ANOTHER CLOUTED CREAM
Milk your Cows in the evening about the ordinary hour, and fill with it a little Kettle about three quarters full, so that there may be happily two or three Gallons of Milk. Let this stand thus five or six hours. About twelve a Clock at night kindle a good fire of Charcoal, and set a large Trivet over it. When the fire is very clear and quick, and free from all smoak, set your Kettle of Milk over it upon the Trivet, and have in a pot by a quart of good Cream ready to put in at the due time; which must be, when you see the Milk begin to boil simpringly. Then pour in the Cream in a little stream and low, upon a place, where you see the milk simper: This will presently deaden the boiling, and then you must pour in no more Cream there, but in a fresh place, where it simpreth and bubbeleth a little.
Continue this pouring in, in new places where the milk boileth, till all your Cream is in, watching it carefully to that end. Then let it continue upon the fire to boil, till you see all the Milk rise up together to the top, and not in little parcels here and there, so that it would run over, if it should stay longer upon the fire. Then let two persons take it steadily off, and set it by in a Cool-room to stand unmoved, uncovered; but so as no Motes may fall in, for the rest of that night, and all the next day and night, and more, if you would have it thicker.
Then an hour or two before Dinner cut the thick Cream at the top with a Knife into squares as broad as your hand, which will be the thicker the longer it hath stood. Then have a thin slice or skimmer of Latton, and with that raise up the thick Cream, putting your slice under it so nicely, that you take up no milk with it; and have a Ladle or Spoon in the other hand to help the cream upon the slice, which thereby will become mingled: and lay these parcels of Cream in a dish, into which you have first put a little raw Cream, or of that (between Cream and Milk) that is immediately under the Clouts. To take the Clouts the more conveniently, you hold a back of a Ladle or skimming-dish against the further side of the Clout, that it may not slide away when the Latton slice shuffeth it on the other side to get under it, and so the Clout will mingle together or dubble up, which makes it the thicker, and the more graceful.
When you have laid a good Laire of Clouts in the dish, put upon it a little more fresh raw or boiled cream, and then fill it up with the rest of the Clouts. And when it is ready to serve in, you may strew a little Sugar upon it, if you will you may sprinkle in a little Sugar between every flake or clout of Cream. If you keep the dish thus laid a day longer before you eat it, the Cream will grow the thicker and firmer. But if you keep it, I think it is best to be without sugar or raw Cream in it, and put them in, when you are to serve it up.
There will be a thin Cream swimming upon the milk of the Kettle after the Clouts are taken away, which is very sweet and pleasant to drink. If you should let your clouts lie longer upon the milk, then I have said, before you skim it off, the Milk underneath would grow soure, and spoil the cream above. If you put these clouts into a Churn with other cream, it will make very good butter, so as no sugar have been put with it.
MY LORD OF S. ALBAN’S CRESME FOUETTEE
Put as much as you please to make, of sweet thick cream into a dish, and whip it with a bundle of white hard rushes, (of such as they make whisks to brush cloaks) tyed together, till it come to be very thick, and near a buttery substance. If you whip it too long, it will become butter. About a good hour will serve in winter. In summer it will require an hour and a half. Do not put in the dish, you will serve it up in, till it be almost time to set it upon the table.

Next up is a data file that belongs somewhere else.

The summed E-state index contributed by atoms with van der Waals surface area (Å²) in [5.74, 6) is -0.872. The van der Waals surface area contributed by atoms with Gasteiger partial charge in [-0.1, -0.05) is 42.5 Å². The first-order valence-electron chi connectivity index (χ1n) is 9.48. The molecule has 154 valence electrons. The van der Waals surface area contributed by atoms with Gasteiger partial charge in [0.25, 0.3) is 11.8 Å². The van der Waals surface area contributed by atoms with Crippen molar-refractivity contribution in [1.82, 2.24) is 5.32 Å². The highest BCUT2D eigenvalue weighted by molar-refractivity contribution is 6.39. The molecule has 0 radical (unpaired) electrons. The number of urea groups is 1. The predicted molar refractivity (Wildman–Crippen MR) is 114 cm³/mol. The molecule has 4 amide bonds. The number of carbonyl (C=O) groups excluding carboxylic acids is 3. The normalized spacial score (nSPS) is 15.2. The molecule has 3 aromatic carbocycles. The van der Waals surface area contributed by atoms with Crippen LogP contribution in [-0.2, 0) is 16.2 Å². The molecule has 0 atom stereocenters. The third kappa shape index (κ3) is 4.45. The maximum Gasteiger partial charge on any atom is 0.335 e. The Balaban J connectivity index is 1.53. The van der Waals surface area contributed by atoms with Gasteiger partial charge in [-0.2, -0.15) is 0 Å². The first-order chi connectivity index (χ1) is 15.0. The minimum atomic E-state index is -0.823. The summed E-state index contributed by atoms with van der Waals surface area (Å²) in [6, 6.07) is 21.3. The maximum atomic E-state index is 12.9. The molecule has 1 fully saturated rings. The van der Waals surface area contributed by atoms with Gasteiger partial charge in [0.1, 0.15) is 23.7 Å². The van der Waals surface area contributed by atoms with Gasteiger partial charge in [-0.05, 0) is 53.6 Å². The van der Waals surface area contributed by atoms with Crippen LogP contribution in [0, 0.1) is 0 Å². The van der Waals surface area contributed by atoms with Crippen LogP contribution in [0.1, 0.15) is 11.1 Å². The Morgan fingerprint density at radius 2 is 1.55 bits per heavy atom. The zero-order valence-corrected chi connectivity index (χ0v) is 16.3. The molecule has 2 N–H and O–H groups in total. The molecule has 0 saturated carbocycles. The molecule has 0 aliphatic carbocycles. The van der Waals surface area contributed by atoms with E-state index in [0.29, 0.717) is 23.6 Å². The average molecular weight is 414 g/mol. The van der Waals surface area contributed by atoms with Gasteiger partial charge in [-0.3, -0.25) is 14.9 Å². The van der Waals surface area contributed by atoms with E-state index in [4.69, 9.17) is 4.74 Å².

Then strew some poudered fine sugar in the bottom of the dish it is to go in, and with a broad spatule lay your cream upon it: when half is laid in, strew some more fine sugar upon it, and then lay in the rest of the Cream (leaving behinde some whey that will be in the bottom) and strew more sugar upon that.
You should have the sugar-box by you, to strew on sugar from time to time, as you eat off the superficies, that is strewed over with sugar. If you would have your whipped cream light and frothy, that hath but little substance in the eating, make it of onely plain milk; and if you would have it of a consistence between both, mingle cream and milk.
TO MAKE THE CREAM CURDS
Strain your Whey, and set it on the fire; make a clear and gentle fire under your kettle; as they rise, put in Whey, so continuing till they are ready to skim. Then take your skimmer, and put them on the bottom of a hair sieve, so let them drain till they are cold; then take them off, and put them into a basin, and beat them with two or three spoonfuls of Cream and Sugar.
TO MAKE CLOUTED CREAM
Take two Gallons more or less of new milk, set it upon a clear fire; when it is ready to boil, put in a quart of sweet cream, and take it off the fire, and strain it through a hair sieve into earthen pans; let it stand two days and two nights; then take it off with a skimmer; strew sugar on the cream, and serve it to the Table.
TO MAKE A WHIP SYLLABUB
Take the whites of two Eggs, and a pint of Cream, six spoonfuls of Sack, as much Sugar as will sweeten it; then take a Birchen rod and whip it; as it riseth with froth, skim it, and put it into the Syllabub pot; so continue it with whipping and skimming, till your Syllabub pot be full.
TO MAKE A PLAIN SYLLABUB
Take a pint of Verjuyce in a bowl; milk the Cow to the Verjuyce; take off the Curd; and take sweet-cream and beat them together with a little Sack and Sugar; put it into your Syllabub pot; then strew Sugar on it, and so send it to the Table.